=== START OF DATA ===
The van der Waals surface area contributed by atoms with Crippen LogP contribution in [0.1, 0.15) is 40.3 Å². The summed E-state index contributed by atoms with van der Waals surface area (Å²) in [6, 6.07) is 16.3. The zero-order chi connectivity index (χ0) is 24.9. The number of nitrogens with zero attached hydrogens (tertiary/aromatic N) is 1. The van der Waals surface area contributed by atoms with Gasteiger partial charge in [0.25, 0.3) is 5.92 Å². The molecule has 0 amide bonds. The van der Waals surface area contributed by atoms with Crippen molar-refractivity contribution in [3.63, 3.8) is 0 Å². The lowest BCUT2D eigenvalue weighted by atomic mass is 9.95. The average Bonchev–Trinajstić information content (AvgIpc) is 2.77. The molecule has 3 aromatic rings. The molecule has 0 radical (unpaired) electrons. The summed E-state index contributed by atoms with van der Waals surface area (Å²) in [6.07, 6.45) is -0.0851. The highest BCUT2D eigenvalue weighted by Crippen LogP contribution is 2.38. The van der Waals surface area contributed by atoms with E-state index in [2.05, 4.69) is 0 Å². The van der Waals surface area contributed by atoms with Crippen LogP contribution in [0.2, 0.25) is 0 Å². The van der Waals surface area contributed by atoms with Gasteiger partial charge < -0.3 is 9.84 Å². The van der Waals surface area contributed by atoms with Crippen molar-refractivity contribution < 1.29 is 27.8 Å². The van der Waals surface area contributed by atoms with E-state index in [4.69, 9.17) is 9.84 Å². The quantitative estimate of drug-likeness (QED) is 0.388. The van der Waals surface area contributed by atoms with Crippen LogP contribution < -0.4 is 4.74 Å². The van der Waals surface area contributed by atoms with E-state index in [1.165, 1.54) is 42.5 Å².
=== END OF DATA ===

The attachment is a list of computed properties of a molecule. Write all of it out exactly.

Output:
The van der Waals surface area contributed by atoms with Crippen LogP contribution in [0.1, 0.15) is 40.3 Å². The summed E-state index contributed by atoms with van der Waals surface area (Å²) in [6, 6.07) is 16.3. The zero-order chi connectivity index (χ0) is 24.9. The number of nitrogens with zero attached hydrogens (tertiary/aromatic N) is 1. The van der Waals surface area contributed by atoms with Gasteiger partial charge in [0.25, 0.3) is 5.92 Å². The molecule has 0 amide bonds. The van der Waals surface area contributed by atoms with Crippen molar-refractivity contribution in [3.63, 3.8) is 0 Å². The lowest BCUT2D eigenvalue weighted by atomic mass is 9.95. The average Bonchev–Trinajstić information content (AvgIpc) is 2.77. The molecule has 3 aromatic rings. The molecule has 0 radical (unpaired) electrons. The summed E-state index contributed by atoms with van der Waals surface area (Å²) in [6.07, 6.45) is -0.0851. The highest BCUT2D eigenvalue weighted by Crippen LogP contribution is 2.38. The van der Waals surface area contributed by atoms with E-state index in [2.05, 4.69) is 0 Å². The van der Waals surface area contributed by atoms with Crippen LogP contribution in [0.2, 0.25) is 0 Å². The van der Waals surface area contributed by atoms with Gasteiger partial charge < -0.3 is 9.84 Å². The van der Waals surface area contributed by atoms with Crippen molar-refractivity contribution < 1.29 is 27.8 Å². The van der Waals surface area contributed by atoms with E-state index in [4.69, 9.17) is 9.84 Å². The quantitative estimate of drug-likeness (QED) is 0.388. The van der Waals surface area contributed by atoms with Crippen LogP contribution < -0.4 is 4.74 Å². The van der Waals surface area contributed by atoms with E-state index in [1.165, 1.54) is 42.5 Å².